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Court lifts ban on funding for embryonic stem cell research
An appeals court in Washington has ruled that researchers using human embryonic stem cell can continue receiving government funding, pending a full appeal of an injunction imposed in August.
REUTERS - A U.S. appeals court on Tuesday allowed federal funding for human embryonic stem cell research to continue pending a full appeal, lifting an injunction issued by a federal judge and handing a victory to the Obama administration.
A three-judge panel of the U.S. Court of Appeals for the District of Columbia Circuit said the Obama administration had “satisfied the standards required for a stay pending appeal” of the injunction imposed last month.
Judge Royce Lamberth issued the ban after finding the U.S. National Institutes of Health (NIH) guidelines on the research violated the law because embryos were destroyed in the process and it put other researchers working with adult stem cells at a competitive disadvantage for federal grants.
The Obama administration challenged his ruling and asked the appeals court to put the injunction on hold pending its decision on the merits of the dispute. The appeals court ordered an expedited schedule for arguments.
“We’re heartened that the court will allow NIH and their grantees to continue moving forward while the appeal is resolved,” White House spokesman Robert Gibbs said in a statement.
President Barack Obama has expanded federal funding for research involving human embryonic stem cells in hopes it will lead to cures for more diseases. Opponents argue, usually on religious grounds, that the research is unacceptable because it damages or destroys human embryos.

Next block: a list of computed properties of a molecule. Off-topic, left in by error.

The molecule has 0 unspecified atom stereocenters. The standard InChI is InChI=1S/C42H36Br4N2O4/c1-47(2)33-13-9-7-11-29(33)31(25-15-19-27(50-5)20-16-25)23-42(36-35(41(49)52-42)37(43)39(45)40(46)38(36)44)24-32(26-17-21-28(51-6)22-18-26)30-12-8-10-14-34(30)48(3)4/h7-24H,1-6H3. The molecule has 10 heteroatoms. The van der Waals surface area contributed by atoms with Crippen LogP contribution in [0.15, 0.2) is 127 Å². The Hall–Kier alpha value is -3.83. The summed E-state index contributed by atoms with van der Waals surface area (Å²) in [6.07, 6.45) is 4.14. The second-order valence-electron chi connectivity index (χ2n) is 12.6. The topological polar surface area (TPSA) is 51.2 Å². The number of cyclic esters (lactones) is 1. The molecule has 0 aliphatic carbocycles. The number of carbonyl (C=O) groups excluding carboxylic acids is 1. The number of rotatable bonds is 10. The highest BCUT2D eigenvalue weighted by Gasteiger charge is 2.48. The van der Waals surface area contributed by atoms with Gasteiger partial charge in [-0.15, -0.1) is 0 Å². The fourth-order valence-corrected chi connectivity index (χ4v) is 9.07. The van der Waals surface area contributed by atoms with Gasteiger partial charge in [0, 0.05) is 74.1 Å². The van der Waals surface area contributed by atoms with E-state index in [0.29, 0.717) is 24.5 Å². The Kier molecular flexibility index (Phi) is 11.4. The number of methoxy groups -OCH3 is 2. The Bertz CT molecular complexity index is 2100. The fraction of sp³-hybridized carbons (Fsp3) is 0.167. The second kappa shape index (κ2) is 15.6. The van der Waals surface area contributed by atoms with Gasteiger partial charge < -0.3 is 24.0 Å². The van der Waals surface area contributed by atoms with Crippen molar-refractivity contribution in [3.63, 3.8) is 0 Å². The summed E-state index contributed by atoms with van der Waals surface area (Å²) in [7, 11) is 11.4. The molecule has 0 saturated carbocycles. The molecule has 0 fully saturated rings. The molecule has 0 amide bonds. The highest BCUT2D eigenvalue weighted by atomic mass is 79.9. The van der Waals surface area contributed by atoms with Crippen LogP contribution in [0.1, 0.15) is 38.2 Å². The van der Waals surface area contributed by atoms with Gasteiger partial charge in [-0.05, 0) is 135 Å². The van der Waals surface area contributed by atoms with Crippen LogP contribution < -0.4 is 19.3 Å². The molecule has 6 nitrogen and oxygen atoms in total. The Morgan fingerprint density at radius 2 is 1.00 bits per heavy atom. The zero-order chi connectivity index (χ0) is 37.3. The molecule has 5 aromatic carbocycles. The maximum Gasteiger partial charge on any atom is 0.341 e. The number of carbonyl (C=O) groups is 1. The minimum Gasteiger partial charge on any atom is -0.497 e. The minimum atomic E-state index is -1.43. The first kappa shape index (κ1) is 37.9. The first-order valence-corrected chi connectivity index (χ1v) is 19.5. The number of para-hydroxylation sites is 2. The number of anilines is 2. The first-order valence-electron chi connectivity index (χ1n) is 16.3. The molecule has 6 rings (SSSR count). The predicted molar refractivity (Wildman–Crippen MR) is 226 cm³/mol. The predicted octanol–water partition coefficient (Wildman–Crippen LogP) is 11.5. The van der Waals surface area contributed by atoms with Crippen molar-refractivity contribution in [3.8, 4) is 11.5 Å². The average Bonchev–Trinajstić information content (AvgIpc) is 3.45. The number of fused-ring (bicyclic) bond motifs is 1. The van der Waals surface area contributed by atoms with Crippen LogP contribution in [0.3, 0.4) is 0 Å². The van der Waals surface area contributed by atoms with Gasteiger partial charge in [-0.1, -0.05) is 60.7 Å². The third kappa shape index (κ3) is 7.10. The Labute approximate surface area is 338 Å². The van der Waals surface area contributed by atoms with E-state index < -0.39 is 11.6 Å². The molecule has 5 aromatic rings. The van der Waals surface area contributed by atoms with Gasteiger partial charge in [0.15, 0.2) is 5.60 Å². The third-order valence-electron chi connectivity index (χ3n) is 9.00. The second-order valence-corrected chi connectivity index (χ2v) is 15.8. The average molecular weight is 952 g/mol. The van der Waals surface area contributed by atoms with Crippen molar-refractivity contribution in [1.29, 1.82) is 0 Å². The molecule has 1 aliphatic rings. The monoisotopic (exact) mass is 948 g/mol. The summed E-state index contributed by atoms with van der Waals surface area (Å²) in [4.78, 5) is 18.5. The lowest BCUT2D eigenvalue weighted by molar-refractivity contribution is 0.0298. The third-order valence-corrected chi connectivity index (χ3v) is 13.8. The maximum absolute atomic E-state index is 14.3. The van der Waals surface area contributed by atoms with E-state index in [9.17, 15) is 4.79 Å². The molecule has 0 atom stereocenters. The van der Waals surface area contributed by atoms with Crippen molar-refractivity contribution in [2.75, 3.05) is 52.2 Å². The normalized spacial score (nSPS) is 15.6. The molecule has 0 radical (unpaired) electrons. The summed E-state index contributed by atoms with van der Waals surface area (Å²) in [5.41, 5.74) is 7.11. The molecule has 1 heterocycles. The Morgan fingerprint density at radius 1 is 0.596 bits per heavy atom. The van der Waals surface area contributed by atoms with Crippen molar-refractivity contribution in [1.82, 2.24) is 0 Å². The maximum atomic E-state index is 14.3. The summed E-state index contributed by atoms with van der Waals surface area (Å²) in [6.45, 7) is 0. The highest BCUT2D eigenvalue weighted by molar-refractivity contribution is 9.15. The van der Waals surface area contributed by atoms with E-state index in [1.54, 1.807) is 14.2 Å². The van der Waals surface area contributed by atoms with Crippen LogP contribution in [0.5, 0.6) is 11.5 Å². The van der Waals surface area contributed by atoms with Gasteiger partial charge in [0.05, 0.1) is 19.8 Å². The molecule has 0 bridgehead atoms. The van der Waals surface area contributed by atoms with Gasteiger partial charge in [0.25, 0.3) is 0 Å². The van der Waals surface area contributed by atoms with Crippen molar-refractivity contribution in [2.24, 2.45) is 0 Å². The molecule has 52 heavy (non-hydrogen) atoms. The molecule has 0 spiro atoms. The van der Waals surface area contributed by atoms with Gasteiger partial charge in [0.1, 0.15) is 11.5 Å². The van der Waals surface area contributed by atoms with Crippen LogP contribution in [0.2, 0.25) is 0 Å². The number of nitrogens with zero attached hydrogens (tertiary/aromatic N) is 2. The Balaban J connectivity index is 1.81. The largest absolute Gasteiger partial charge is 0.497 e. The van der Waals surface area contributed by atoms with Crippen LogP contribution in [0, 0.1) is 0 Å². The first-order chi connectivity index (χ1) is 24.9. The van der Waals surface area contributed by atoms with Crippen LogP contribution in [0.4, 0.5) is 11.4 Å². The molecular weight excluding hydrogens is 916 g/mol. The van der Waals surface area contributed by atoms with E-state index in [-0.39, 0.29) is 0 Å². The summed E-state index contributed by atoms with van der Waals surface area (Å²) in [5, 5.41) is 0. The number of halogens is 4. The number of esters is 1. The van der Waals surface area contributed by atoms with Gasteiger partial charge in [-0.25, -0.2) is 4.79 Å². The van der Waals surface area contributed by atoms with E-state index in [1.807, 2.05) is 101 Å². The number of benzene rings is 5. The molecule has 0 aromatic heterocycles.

Human embryonic stem cells come from days-old embryos and can produce any type of cell in the body. Scientists hope to be able to use them to address spinal cord injuries, cancer, diabetes and diseases such as Alzheimer’s and Parkinson’s.
Human embryos destroyed
During a lengthy oral argument on Monday, government lawyers warned the three-judge panel that dozens of research projects would be ruined if their funding was cut off, wasting millions of taxpayer dollars and causing irreparable harm.
Lamberth’s injunction came after a challenge by two researchers who work with adult stem cells and opposed work with embryonic stem cells—Dr. James Sherley, a biological engineer at Boston Biomedical Research Institute, and Theresa Deisher, of Washington-based AVM Biotechnology.
Sam Casey, a lawyer on the legal team challenging the NIH guidelines, said they were disappointed by the decision but “we are confident in our case and expect the court will ultimately end taxpayer funding of unlawful, unnecessary and unethical experiments on living human embryos.”
Even with funding allowed to continue, possibly only temporarily, the White House could turn to Congress in hopes lawmakers will rewrite the law to be clearer on the issue, though that could be difficult in an election year.
Lawmakers are expected to head back to their home districts in coming days to campaign for re-election. And conservative Republicans are expected to make gains in the November elections, which may make it harder to win passage next year.
The NIH could also try to rewrite its guidelines to conform with the law, or the White House could appeal to the Supreme Court if the appeals court rules against it on the merits of the case.